14. Shadow Password On FC1: $grep PASS login.defs # PASS_MAX_DAYS Maximum number of days a password may be used. # PASS_MIN_DAYS Minimum number of days allowed between password changes. # PASS_MIN_LEN Minimum acceptable password length. # PASS_WARN_AGE Number of days warning given before a password expires. PASS_MAX_DAYS 99999 PASS_MIN_DAYS 0 PASS_MIN_LEN 5 PASS_WARN_AGE 7

  15. Group file • /etc/group file • Contains names of UNIX groups and member list • Example: s3141.1:#$cs3141.1:3411:cs3141gr,jpwoods,ljinsok,mguclu,rcvanden,jrfreibe cs3141.2:#$cs3141.2:3412:cs3141gr,ajnowick,dmhardzi,drdeverr,joelarso • Each line has 4 fields: groupname:password: gid:user-list • Group password is really used • For changing to another group using newgrp which the user does not belong • Start gid with a large number, such as 100. • Avoid collisions with vendor-supplied GIDs.

  16. Adding New Users • Process to add a new user • First, have the use sign the user agreement and policy statement • Required • Edit passwd and shadow files • Set an initial password • Create home directory • For the user • Copy default startup files to the user’s home directory • Set the user’s mail home and establish mail aliases if applicable • Others • Add the user to /etc/group file • Configure disk quotas • Verify the account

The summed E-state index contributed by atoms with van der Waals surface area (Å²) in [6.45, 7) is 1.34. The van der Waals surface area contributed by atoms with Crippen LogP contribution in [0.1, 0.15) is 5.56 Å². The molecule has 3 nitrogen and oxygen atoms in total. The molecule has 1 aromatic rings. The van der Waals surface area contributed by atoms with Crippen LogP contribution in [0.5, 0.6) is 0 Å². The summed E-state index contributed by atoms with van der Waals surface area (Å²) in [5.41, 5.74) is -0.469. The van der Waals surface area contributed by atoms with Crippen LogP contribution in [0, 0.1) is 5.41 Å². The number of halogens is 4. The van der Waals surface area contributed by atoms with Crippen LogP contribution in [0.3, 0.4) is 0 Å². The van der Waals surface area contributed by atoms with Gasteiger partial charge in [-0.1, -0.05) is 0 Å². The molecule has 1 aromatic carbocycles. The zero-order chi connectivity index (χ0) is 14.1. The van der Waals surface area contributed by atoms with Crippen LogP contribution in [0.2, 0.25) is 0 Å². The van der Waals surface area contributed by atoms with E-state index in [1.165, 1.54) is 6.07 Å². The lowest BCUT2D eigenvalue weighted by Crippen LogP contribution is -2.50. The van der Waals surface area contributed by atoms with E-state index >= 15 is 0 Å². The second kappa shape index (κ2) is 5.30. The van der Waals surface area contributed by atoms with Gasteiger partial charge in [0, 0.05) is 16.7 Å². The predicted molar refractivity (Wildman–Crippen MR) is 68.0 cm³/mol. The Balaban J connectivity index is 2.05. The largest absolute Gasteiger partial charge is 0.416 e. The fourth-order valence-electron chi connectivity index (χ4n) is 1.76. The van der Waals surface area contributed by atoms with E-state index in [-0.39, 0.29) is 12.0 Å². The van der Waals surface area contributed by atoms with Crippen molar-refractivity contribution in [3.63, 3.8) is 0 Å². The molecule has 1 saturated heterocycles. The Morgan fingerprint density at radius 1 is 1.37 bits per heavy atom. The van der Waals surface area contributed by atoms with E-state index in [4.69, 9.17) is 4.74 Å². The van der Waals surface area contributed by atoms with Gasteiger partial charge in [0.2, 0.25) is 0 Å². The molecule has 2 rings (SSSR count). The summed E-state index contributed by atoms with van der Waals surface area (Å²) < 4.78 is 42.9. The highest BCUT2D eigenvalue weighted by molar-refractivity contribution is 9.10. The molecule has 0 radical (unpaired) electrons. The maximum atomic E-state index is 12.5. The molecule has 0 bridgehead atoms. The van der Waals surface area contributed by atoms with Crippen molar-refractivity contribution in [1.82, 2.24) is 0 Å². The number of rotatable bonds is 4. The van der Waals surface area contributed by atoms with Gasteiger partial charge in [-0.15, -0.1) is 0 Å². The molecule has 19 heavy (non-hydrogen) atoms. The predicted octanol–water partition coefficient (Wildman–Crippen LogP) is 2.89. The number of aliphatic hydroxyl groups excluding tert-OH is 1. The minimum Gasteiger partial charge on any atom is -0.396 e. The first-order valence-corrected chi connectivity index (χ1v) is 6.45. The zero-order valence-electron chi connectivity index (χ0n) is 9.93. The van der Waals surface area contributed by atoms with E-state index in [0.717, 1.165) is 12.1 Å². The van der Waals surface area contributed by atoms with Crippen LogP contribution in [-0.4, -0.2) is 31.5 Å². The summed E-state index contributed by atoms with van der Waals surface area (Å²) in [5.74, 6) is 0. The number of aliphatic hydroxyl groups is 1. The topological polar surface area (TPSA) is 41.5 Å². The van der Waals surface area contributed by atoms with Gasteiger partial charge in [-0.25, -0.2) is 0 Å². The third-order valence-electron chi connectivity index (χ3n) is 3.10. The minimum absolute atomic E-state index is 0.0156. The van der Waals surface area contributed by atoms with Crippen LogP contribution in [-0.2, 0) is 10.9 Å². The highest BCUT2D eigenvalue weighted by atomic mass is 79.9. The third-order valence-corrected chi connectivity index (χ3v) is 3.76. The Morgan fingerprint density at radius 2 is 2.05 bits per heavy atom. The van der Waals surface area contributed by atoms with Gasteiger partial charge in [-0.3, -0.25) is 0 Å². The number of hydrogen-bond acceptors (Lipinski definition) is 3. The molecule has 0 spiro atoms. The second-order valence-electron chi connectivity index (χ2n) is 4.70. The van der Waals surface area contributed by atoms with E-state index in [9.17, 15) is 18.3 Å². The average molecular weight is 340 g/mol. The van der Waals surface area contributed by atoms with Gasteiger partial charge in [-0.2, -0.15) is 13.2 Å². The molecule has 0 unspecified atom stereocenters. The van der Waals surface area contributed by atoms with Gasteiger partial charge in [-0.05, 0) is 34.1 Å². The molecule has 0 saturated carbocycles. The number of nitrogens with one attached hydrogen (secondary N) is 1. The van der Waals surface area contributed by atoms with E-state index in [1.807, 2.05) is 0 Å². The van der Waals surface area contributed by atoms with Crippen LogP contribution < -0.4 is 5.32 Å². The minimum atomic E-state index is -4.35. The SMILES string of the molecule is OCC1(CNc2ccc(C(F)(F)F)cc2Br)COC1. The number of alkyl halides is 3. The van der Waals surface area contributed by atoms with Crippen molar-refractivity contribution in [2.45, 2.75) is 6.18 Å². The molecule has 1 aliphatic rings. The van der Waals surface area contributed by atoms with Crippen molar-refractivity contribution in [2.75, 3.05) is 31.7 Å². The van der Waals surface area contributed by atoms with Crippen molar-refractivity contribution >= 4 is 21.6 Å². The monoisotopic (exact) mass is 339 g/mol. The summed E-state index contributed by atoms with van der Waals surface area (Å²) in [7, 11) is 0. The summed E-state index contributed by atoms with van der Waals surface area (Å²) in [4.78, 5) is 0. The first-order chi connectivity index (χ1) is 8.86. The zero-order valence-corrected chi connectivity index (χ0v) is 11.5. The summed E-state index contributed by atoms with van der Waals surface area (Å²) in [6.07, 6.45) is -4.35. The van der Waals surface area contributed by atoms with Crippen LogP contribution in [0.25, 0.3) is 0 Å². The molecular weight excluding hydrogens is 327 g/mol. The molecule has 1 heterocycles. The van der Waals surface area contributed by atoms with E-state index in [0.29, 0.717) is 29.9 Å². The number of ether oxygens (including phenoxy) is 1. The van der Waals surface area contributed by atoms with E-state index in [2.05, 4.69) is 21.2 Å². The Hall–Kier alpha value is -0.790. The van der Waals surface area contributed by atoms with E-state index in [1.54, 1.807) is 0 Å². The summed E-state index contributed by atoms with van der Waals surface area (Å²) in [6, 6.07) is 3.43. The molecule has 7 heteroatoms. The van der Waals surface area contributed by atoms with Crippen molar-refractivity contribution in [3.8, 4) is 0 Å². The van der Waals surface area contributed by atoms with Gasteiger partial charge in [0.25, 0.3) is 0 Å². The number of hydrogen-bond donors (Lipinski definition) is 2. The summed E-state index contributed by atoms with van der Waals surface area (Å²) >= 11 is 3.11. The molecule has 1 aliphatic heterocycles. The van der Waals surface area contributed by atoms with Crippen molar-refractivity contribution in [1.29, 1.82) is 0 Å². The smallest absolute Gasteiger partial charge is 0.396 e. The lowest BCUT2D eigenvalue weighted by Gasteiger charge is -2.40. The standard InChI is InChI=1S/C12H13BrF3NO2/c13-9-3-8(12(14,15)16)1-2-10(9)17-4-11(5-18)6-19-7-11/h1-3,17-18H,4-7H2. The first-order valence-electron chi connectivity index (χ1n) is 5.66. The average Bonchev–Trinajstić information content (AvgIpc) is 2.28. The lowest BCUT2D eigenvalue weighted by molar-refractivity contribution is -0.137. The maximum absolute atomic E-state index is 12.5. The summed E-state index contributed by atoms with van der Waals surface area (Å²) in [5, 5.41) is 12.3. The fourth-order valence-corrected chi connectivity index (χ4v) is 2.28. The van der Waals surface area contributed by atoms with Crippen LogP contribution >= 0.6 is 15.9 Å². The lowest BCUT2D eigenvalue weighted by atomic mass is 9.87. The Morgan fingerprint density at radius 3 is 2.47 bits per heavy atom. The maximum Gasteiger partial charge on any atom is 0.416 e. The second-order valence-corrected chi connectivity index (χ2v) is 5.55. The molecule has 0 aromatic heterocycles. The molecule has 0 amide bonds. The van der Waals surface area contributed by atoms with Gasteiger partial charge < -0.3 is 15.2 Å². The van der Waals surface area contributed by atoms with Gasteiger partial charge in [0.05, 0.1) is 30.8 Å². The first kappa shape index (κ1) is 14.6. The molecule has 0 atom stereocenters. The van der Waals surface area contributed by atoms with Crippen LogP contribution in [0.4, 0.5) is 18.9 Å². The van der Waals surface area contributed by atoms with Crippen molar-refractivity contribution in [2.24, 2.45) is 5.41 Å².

17. Adding New Users • Editing the passwd and shadow files # vi # vipw • Only one person to edit the passwd at a time • Prompt for shadow change • Setting an initial password #passwd user • Creating the user’s home directory # mkdir /home/joe # chown joe:research /home/joe # chmod 700 /home/joe • Copying in the default startup files • Default system-wide startup files • User’s own startup files • Store the typical files on a common place, such as /etc/skel • Copy the startup files to user’s home dir

  18. Common startup files

  19. Adding New Users • Example: # cp /etc/skel/.[a-zA-Z]* ~joe # chmod 644 ~joe/.[a-zA-Z]* # chown joe:research ~joe/.[a-zA-Z]* • Question: how about replacing the third line above with # chown joe:research ~joe/.*

  20. Sample .login file # sample .login file if (-e ~/.hushlogin) cat /etc/motd limit coredumpsize 0k umask 022 setenv PATH /usr/ucb:/bin:/usr/bin:/usr/local/bin setenv PRINTER ps setenv EDITOR emacs mesg y set prompt='`hostname`-\!>> ' echo -n "Enter terminal type: "; set tt=$< if ("$tt" != "") then setenv TERM $tt tset endif

  21. Adding New Users • Editing /etc/group file • Add the new user to the default group for recording purpose • Add the new user to root group for “su” • Add the new user to other groups for permission access control